The South Pole does not lie on one of the highest points of the antarctic plateau, and is therefore not expected to represent the best seeing conditions available in Antarctica. The results obtained here lead us to consider the possibility that the seeing measured above the 100-200 m high boundary layer might extend to ground level at other sites on the plateau.
|Figure 8: Contour map of surface wind speeds over Antarctica, from Dopita 1993, based on results of Schwerdtfeger 1984
The surface winds at the South Pole are of katabatic origin, due to the descent of cold air from the higher regions of the plateau. The strength and direction of these winds over the continent are largely dependent on the local topography, as illustrated in Fig. 6 (Dopita 1993; Schwerdtfeger 1984). The strong wind shears observed occur at the boundary between this katabatic flow and the upper atmosphere winds, which are generally geostrophic (Schwerdtfeger 1984). At Dome A (4200 m, 82S 80E), Dome C (3300 m, 74S 123E), and Dome F (3810 m, 77S 40E), the three most significant local "peaks'' on the antarctic plateau, these winds do not exist. Dome A, in particular, being the highest point on the plateau, is at the origin of the katabatic flow. It is likely that, at all of these sites, very little optical turbulence is produced in the boundary layer since, despite the possible presence of strong positive temperature gradients such as those measured at the South Pole, there is little mechanical mixing of the different temperature layers. If the free atmosphere turbulence at these sites is similar to that at the South Pole, we would expect to observe very good seeing from surface level: quite possibly the best seeing conditions available anywhere on the earth's surface.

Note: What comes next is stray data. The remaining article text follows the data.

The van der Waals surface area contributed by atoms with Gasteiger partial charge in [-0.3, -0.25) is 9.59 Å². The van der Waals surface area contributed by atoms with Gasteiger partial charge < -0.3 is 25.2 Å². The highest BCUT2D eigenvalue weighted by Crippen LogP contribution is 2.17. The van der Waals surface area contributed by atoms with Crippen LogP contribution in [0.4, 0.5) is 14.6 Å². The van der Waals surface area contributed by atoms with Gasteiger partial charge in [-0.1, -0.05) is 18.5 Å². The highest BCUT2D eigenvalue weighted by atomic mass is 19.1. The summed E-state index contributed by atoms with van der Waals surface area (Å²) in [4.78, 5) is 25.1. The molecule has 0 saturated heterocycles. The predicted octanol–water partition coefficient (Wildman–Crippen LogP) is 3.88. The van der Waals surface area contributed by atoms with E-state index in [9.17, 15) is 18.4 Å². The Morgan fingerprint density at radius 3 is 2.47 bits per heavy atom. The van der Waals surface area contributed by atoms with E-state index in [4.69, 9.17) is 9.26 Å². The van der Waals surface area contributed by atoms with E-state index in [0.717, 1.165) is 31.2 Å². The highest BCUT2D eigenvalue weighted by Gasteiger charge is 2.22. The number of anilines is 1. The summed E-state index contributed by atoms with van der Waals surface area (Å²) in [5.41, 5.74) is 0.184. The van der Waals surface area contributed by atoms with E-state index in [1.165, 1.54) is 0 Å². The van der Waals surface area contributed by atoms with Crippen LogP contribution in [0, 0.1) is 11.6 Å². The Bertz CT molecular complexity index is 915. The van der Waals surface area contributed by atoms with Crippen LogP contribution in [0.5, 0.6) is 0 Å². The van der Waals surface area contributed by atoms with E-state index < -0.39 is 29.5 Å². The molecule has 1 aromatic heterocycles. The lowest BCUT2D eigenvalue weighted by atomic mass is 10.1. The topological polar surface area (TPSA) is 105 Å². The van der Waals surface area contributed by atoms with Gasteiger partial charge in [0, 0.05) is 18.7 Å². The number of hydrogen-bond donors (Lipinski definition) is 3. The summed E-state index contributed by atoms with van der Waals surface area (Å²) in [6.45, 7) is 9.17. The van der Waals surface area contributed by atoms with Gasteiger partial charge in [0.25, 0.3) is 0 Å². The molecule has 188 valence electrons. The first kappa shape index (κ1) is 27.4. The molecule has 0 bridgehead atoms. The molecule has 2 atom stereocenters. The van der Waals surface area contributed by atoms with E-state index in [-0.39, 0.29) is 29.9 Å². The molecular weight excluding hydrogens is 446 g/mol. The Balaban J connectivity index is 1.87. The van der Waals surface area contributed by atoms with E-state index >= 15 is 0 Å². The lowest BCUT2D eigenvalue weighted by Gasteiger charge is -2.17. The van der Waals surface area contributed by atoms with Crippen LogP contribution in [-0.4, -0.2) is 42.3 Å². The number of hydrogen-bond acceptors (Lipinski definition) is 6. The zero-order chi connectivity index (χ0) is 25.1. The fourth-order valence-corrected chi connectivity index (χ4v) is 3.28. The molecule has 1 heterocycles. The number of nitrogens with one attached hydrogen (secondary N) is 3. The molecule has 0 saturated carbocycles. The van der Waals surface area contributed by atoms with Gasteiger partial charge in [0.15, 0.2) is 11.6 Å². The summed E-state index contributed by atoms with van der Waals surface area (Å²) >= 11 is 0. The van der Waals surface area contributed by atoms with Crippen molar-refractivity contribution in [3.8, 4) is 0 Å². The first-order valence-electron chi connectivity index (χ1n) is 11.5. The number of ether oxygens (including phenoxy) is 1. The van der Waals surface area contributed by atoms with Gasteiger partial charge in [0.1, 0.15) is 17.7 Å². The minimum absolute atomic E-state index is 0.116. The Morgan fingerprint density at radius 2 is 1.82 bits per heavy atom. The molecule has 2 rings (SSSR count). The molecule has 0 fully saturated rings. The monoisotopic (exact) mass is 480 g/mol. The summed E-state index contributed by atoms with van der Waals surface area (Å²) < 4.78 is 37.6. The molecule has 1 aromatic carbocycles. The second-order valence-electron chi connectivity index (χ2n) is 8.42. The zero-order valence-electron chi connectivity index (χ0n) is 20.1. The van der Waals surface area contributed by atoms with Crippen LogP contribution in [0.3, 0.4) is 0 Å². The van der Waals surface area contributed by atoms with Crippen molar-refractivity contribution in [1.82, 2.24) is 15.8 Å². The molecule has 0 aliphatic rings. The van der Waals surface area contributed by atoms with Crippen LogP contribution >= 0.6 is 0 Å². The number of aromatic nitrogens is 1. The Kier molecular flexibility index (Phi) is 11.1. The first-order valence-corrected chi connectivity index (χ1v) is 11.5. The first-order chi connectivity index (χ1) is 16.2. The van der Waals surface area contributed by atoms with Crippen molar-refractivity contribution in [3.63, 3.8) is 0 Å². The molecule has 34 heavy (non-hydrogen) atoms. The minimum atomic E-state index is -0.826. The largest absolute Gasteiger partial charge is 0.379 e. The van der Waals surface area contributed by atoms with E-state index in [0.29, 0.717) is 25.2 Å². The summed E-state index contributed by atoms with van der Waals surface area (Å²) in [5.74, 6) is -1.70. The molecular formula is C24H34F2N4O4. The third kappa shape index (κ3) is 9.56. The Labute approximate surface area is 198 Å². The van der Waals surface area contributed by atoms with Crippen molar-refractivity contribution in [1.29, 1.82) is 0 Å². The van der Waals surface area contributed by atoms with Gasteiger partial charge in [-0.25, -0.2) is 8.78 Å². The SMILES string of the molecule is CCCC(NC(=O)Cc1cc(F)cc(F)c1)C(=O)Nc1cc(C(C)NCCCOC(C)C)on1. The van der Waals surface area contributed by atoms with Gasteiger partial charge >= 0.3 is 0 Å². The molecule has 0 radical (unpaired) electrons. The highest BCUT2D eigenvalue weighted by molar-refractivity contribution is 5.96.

In order to measure the important site characteristics at these locations, an automated astrophysical observatory (AASTO) has been built, which contains several instruments for measurement of the seeing and the atmospheric transmission over a wide range of wavelengths. The AASTO is designed to function independently for a full winter season, and is scheduled to be deployed at Dome C in 1999, and at Dome A in 2000.
The construction of a permanent station at Dome C has begun (the France/Italy Concordia Project), and is expected to be completed by 2000. This will enable the operation of a similar range of longer term site-testing experiments to those currently being conducted at the South Pole.
In addition, while there are currently no plans for astronomical site-testing at Dome F (also known as Dome Fuji), a temporary winter station is currently being operated there by Japanese scientists, whose experiments include meteorological balloon sondes, to be launched during 1997. Access to these data would provide some very enlightening comparisons to the measurements made at the South Pole.
The measured profiles allow calculation of several parameters necessary to determine the feasibility of image correction techniques (adaptive optics and speckle interferometry) at the site, as well as other quantities such as the scintillation index. Using the notation: